Offshore wind—technology
Produced in partnership with WSP Environmental
Offshore wind—technology

The following Energy practice note produced in partnership with WSP Environmental provides comprehensive and up to date legal information covering:

  • Offshore wind—technology
  • What is offshore wind?
  • Offshore wind turbines components
  • Technical characteristics
  • How they work
  • Where they work
  • Feasibility criteria
  • Key conditions for development
  • Economics and costs
  • More...

Offshore wind—technology

What is offshore wind?

Offshore wind refers to wind turbines that are installed in bodies of water, typically the sea. Wind turbines harness the energy of moving air to produce electricity. Offshore wind has the capacity to generate higher volumes of electricity due to more consistent wind speeds occurring offshore compared to on land.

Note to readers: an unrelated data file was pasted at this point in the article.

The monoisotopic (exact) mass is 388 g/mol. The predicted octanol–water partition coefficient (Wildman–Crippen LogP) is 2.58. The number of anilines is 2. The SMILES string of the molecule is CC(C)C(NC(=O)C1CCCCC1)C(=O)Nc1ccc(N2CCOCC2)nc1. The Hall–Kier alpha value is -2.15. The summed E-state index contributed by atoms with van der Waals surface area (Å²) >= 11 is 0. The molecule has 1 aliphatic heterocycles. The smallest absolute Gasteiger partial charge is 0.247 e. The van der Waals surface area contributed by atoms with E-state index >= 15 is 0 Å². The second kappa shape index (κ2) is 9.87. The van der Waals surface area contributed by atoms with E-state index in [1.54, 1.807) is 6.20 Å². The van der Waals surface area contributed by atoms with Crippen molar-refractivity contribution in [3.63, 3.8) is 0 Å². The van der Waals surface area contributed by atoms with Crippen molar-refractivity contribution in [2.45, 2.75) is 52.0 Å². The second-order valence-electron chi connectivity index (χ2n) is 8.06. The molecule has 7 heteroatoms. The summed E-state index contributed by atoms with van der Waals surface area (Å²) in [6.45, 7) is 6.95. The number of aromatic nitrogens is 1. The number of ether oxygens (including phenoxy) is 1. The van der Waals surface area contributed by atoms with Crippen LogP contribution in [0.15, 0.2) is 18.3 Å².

Although there are several similarities, offshore wind turbine technology is significantly different from land-based wind turbine technology.

Offshore wind turbines components

Early offshore wind farms used adapted onshore wind turbines; now offshore wind turbines are designed specifically for offshore deployment and have larger capacities than the largest onshore type, achieving 8MW (megawatts), as opposed to 3MW range onshore. There are currently larger onshore and offshore wind turbines under development and construction.

Similarly to onshore, the main components of an offshore wind turbine are blades that rotate around a horizontal axis connected to the hub, linked by a shaft to the nacelle, and the tower, which houses generator, see Practice Note: Onshore wind—technology.

Although horizontal axis models are the industry standard and make up the majority of existing offshore market, offshore wind turbines can be horizontal or vertical axis.

Vertical axis typology is still an experimental option. It can have the added advantage of a rotational symmetry that allows the turbine to be powered by the wind from all angles. In a vertical axis wind turbine, the

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